We are leaving millions of children behind, but it doesn’t have to be this way

We are leaving millions of children behind, but it doesn’t have to be this way
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Sometimes it seems like we are running out of subjects for common ground as a country. So here’s one: our children. We love them and we want them to do well, in our families and as a nation.

To this, let’s add a second notion: if we want our country to have a prosperous future, we must set our kids up for success. Eventually, they will be the ones raising families, serving their communities, contributing to our economies and sustaining our democracy. If today’s children aren’t tomorrow’s achievers, this great country of ours won’t endure.


Now, let me challenge you with a third notion: our kids will rise or fall together. No select group of them will be strong enough to ensure America thrives, if their counterparts are left behind.


Right now, we are leaving millions of children behind. But it doesn’t have to be this way.

To encourage thoughtful yet urgent action, the Annie E. Casey Foundation this week released Race for Results: Building a Path to Opportunity for All Children. This report lifts up a hard truth: the nation and the states are failing to do right by our children, especially children of color and children in immigrant families.

Race for Results examines 12 key measurements of children’s well-being — everything from babies born at normal birthweight and children who live in two-parent families to fourth-grade reading and eighth-grade math proficiency — to develop a 1 to 1,000 composite index for kids by race and ethnicity. The index tells us how poorly (lowest) to how well (highest) well children are faring overall, which in turn suggests what might be their trajectory for success in work, school and life.

All of us, everywhere, can be doing more to provide opportunities to the children of each racial and ethnic group and to all of them. No index score is even close to 1,000, nationally or in any state.

At the same time, we see deeply troubling disparities among African-American (369), American Indian (413) and Latino children (429) compared to white (713) and Asian and Pacific Islander children (783) — persistent, significant disparities we cannot ignore.

Although some states are doing better than others, the general pattern is replicated across the map. Latino, African-American and American Indian children encounter obstacles that are blocking their path to success.

And Race for Results calls specific attention to the challenges faced by children in immigrant families — that is, children who are immigrants or who are living in a home where at least one parent is an immigrant. There are 18 million such kids. Some 84 percent of them are children of color and 88 percent are U.S. citizens.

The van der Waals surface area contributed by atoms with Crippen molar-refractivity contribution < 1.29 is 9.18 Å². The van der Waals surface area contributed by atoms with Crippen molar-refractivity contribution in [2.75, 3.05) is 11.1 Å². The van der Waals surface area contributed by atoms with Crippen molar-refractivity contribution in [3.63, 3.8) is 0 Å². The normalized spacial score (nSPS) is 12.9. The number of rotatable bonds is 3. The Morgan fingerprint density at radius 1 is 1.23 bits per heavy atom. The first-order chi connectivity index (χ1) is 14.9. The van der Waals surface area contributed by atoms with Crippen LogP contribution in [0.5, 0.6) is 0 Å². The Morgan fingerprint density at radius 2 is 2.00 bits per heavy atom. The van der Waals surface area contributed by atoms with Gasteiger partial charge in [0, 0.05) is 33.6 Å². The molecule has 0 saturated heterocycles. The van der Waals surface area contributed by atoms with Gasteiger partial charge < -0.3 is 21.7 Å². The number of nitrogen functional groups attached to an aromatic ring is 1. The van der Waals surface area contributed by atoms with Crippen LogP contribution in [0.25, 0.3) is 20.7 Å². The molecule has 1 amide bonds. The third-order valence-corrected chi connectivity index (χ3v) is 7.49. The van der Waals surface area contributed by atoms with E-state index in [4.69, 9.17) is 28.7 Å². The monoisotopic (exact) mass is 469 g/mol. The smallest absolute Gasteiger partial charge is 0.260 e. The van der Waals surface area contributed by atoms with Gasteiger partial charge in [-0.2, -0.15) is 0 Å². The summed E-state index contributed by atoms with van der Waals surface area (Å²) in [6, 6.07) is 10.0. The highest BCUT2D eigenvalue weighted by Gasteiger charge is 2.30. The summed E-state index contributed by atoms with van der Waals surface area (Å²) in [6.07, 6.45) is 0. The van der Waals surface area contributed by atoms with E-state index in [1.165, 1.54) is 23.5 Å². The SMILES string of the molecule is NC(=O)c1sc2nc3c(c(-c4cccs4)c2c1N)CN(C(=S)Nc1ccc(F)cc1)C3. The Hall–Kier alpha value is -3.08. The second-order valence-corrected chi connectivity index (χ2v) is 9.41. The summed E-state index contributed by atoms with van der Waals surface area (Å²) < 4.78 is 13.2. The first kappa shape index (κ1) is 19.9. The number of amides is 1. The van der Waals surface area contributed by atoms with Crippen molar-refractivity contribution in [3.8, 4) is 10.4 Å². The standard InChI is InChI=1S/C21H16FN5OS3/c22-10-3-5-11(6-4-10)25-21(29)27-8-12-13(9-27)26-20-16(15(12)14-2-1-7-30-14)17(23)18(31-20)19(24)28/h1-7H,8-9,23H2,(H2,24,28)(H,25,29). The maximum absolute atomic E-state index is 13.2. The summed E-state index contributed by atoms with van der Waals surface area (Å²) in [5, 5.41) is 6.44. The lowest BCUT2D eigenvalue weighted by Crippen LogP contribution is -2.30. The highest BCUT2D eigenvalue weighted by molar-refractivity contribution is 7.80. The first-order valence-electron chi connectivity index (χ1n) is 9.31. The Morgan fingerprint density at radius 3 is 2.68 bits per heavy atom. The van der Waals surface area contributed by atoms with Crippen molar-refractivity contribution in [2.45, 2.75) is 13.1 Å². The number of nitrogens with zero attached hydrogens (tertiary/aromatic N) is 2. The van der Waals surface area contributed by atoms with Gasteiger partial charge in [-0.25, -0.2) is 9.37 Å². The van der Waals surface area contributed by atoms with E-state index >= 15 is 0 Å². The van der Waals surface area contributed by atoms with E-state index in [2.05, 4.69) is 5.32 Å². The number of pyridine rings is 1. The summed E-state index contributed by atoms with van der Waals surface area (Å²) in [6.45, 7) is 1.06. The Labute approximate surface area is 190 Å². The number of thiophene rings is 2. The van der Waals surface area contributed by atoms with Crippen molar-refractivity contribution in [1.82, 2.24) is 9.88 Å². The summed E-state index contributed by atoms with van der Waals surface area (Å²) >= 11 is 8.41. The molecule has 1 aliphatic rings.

This is the Casey Foundation’s second Race for Results report, and since we released the first one in 2014, there has been modest improvement in some areas. Yet despite the continued economic recovery, children living in African-American and Latino families have not experienced gains in wages or assets.

Many schools are not ensuring they have the opportunity to succeed. African-American children are twice as likely as others to live in high-poverty neighborhoods, Latino children are least likely to live with a household head who has a high school diploma and American Indian children are twice as likely as others to lack health insurance.

Clearly, the challenges our children face are substantial. Policymakers have a lot of work to do. Race for Results offers three recommendations for approaches that would benefit children of color, children in immigrant families and ultimately all kids.

First, keep families together and in their communities. This gives kids the best shot at meeting their goals and enables parents to meet their children's needs. For many immigrant families, this means ensuring child well-being is prioritized in immigration enforcement decisions.

Second, help children meet key developmental milestones. Kid's overall well-being is influenced by their environments. Let’s ensure their communities are supportive and healthy, with schools that are welcoming places for all families and equipped to support the needs of English language learners.

Third, increase economic opportunity for parents. Meaningful programs and policies that improve opportunities for low-income workers and address the needs of parents and their children have the added benefit of reducing the public costs of safety-net programs.

A quarter of children in America are in immigrant families. Just about half of all kids are children of color. And all our children have dreams. America’s future hinges on providing every child the opportunity to realize those dreams. We can and must do better than we are doing. In an often-divided nation, let’s agree on that.

Patrick McCarthy is president and CEO of the Annie E. Casey Foundation, which works to create a brighter future for all children in America by developing solutions to strengthen families, build paths to economic opportunity and transform struggling communities.